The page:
A/Prof Michaela Lucas is a Clinical Immunologist/Immunopathologist at the adult tertiary Sir Charles Gairdner Hospital, Princess Margaret Hospital for Children and Pathwest Laboratory Medicine in Perth, Western Australia.
After a doctorate in Biochemistry, a European Marie-Curie Fellowship and a post-doctoral position at Oxford University, Michaela moved to Australia in 2004, where she completed her Basic and Advanced Physician training in Clinical Immunology and Immunopathology in 2012. Since early 2014 she has been the Group Leader of a Microsurgical Transplantation Immunology Laboratory with the School of Medicine and Pharmacology, UWA, at the Harry Perkins Institute in Perth.
Clinically, she oversees the drug allergy services at two major hospitals and is the project co-lead for the National Allergy Council’s drug allergy project. Michaela is also the immediate past president of ASCIA.
Maria Said has been a member of Allergy & Anaphylaxis Australia (A&AA) since 1993. As a volunteer, she became CEO of the organisation in 1999 and then in 2004 she became a paid employee of A&AA. Maria is a registered nurse with experience in emergency and paediatric nursing.
As an advocate for individuals who live with the risk of anaphylaxis, Maria has presented on the recognition, management and emergency treatment of anaphylaxis. She shares information on the mission of the organisation, the consumer perspective and, allergic disease including food allergy and anaphylaxis, to teaching & health professionals, the food industry, federal and state government departments and the Australian community.
Maria is a member of the Australasian Society of Clinical Immunology and Allergy (ASCIA) and holds a position on several working parties. She has co-authored several publications in medical and food industry journals. Maria is a member of the International Food Allergy and Anaphylaxis Alliance Committee and a committee member of the European Academy of Clinical Immunology and Allergy Patient Organisation Committee.
As CEO of A&AA, Maria has been called to assist State Coroners as an expert witness in up to ten inquests or coronial investigations. The unfolding of these investigations has resulted in change throughout Australia.
Dr Melanie Wong is a Paediatric Allergist, Immunologist and Immunopathologist. She is a senior staff specialist and head of the Department of Allergy and Immunology at the Children’s Hospital at Westmead. Melanie has had longstanding involvement with both the National Allergy Strategy and the National Immunodeficiency Strategy. She is a past President of the Australasian Society of Clinical Immunology and Allergy (ASCIA).
Madeleine is a Melbourne based senior customer strategy and business transformation leader at global health care organisation Bupa. She has a depth of commercial experience gained from working across complex matrix organisations in corporate strategy, marketing, business development, and P&L management. In her current role as Head of Accelerated Growth, Madeleine works to support the development and design of new health and insurance products to support emerging customer needs.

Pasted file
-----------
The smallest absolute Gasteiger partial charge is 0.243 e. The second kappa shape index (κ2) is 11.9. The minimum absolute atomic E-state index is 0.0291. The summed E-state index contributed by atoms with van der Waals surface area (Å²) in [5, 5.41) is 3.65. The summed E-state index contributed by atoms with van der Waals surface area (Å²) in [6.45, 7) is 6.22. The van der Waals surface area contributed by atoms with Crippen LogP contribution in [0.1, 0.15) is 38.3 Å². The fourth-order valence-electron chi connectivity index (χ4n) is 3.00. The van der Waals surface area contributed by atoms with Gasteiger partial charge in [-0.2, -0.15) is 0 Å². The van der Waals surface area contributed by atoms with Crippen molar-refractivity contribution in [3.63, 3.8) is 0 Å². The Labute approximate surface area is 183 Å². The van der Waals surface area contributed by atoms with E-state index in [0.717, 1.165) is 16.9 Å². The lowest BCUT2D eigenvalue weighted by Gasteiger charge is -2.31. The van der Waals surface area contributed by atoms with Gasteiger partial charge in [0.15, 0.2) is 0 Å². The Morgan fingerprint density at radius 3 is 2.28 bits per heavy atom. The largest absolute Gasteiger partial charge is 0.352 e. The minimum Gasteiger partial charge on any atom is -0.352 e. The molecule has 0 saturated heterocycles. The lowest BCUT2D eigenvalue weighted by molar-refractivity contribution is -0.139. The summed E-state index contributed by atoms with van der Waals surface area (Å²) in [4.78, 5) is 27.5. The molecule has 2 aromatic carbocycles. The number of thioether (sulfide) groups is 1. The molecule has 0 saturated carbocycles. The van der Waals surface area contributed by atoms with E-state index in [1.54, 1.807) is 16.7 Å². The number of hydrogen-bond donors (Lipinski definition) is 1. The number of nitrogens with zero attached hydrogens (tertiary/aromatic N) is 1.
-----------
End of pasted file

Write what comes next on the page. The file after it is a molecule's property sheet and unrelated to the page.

Prior to joining Bupa, Madeleine held a number of commercial leadership roles at Medibank including leading the Corporate Health Insurance and Health and Wellbeing business, supporting organisations and universities to deliver health programs to improve the health of students and employees. Whilst working for the Shell company of Australia, Madeleine lead the introduction of Shell’s Low Aromatic Unleaded petrol with the Australian Federal Government to help prevent negative health issues in northern communities.
Madeleine has a Bachelor of Commerce (Honours) degree form Monash University and a Diploma of Leadership and Management from Swinburne University. She has been on the board of Allergy and Anaphylaxis since 2018.
Madeleine is passionate about health, wellbeing and ensuring customers and communities have access to easy-to-understand health information, so as to support better health outcomes.
The National Allergy Council remains a partnership between ASCIA and Allergy & Anaphylaxis Australia and continues to implement the National Allergy Strategy.
Allergic diseases have become an increasingly important chronic disease and public health issue in Australia and other developed countries over the last two decades, contributing to increased demand for medical services, significant economic cost of care and reduced quality of life of people with allergic diseases and their carers.
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The National Allergy Strategy has received funding from the Australian Government Department of Health for the following projects:
Food allergy prevention | 250K Youth Project | Food service | Drug allergy | Shared Care Model
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